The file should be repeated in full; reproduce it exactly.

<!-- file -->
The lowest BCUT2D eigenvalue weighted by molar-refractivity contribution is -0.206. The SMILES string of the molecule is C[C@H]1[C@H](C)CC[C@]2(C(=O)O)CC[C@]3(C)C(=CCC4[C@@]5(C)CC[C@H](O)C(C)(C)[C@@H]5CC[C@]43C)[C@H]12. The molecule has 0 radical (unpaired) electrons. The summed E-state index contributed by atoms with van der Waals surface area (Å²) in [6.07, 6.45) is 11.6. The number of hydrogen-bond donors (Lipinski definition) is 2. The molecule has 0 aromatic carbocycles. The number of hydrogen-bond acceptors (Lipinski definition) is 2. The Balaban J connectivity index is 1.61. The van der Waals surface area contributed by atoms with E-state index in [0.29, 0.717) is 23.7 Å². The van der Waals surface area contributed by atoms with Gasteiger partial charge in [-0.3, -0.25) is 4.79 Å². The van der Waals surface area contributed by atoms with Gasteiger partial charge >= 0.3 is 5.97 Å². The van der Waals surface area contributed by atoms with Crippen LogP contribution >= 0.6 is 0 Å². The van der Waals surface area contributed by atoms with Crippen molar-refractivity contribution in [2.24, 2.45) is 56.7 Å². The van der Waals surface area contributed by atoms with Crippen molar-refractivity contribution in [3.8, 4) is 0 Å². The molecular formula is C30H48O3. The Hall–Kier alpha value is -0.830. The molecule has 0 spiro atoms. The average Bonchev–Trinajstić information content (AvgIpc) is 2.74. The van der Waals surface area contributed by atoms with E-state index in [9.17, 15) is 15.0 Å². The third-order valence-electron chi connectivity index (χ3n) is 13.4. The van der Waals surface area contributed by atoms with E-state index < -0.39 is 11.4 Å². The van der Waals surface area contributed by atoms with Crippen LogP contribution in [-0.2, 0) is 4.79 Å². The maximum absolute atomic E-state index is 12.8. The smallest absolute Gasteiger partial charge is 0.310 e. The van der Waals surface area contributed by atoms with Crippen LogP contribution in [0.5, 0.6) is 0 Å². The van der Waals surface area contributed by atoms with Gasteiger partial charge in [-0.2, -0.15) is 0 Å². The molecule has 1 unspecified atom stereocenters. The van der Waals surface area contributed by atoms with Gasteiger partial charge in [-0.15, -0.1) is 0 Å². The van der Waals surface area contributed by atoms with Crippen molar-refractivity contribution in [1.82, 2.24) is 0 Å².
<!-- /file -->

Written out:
The lowest BCUT2D eigenvalue weighted by molar-refractivity contribution is -0.206. The SMILES string of the molecule is C[C@H]1[C@H](C)CC[C@]2(C(=O)O)CC[C@]3(C)C(=CCC4[C@@]5(C)CC[C@H](O)C(C)(C)[C@@H]5CC[C@]43C)[C@H]12. The molecule has 0 radical (unpaired) electrons. The summed E-state index contributed by atoms with van der Waals surface area (Å²) in [6.07, 6.45) is 11.6. The number of hydrogen-bond donors (Lipinski definition) is 2. The molecule has 0 aromatic carbocycles. The number of hydrogen-bond acceptors (Lipinski definition) is 2. The Balaban J connectivity index is 1.61. The van der Waals surface area contributed by atoms with E-state index in [0.29, 0.717) is 23.7 Å². The van der Waals surface area contributed by atoms with Gasteiger partial charge in [-0.3, -0.25) is 4.79 Å². The van der Waals surface area contributed by atoms with Gasteiger partial charge >= 0.3 is 5.97 Å². The van der Waals surface area contributed by atoms with Crippen LogP contribution >= 0.6 is 0 Å². The van der Waals surface area contributed by atoms with Crippen molar-refractivity contribution in [2.24, 2.45) is 56.7 Å². The van der Waals surface area contributed by atoms with Crippen molar-refractivity contribution in [3.8, 4) is 0 Å². The molecular formula is C30H48O3. The Hall–Kier alpha value is -0.830. The molecule has 0 spiro atoms. The average Bonchev–Trinajstić information content (AvgIpc) is 2.74. The van der Waals surface area contributed by atoms with E-state index in [9.17, 15) is 15.0 Å². The third-order valence-electron chi connectivity index (χ3n) is 13.4. The van der Waals surface area contributed by atoms with E-state index < -0.39 is 11.4 Å². The van der Waals surface area contributed by atoms with Crippen LogP contribution in [-0.2, 0) is 4.79 Å². The maximum absolute atomic E-state index is 12.8. The smallest absolute Gasteiger partial charge is 0.310 e. The van der Waals surface area contributed by atoms with Crippen LogP contribution in [0.5, 0.6) is 0 Å². The van der Waals surface area contributed by atoms with Gasteiger partial charge in [-0.2, -0.15) is 0 Å². The molecule has 1 unspecified atom stereocenters. The van der Waals surface area contributed by atoms with Gasteiger partial charge in [-0.15, -0.1) is 0 Å². The van der Waals surface area contributed by atoms with Crippen molar-refractivity contribution in [1.82, 2.24) is 0 Å².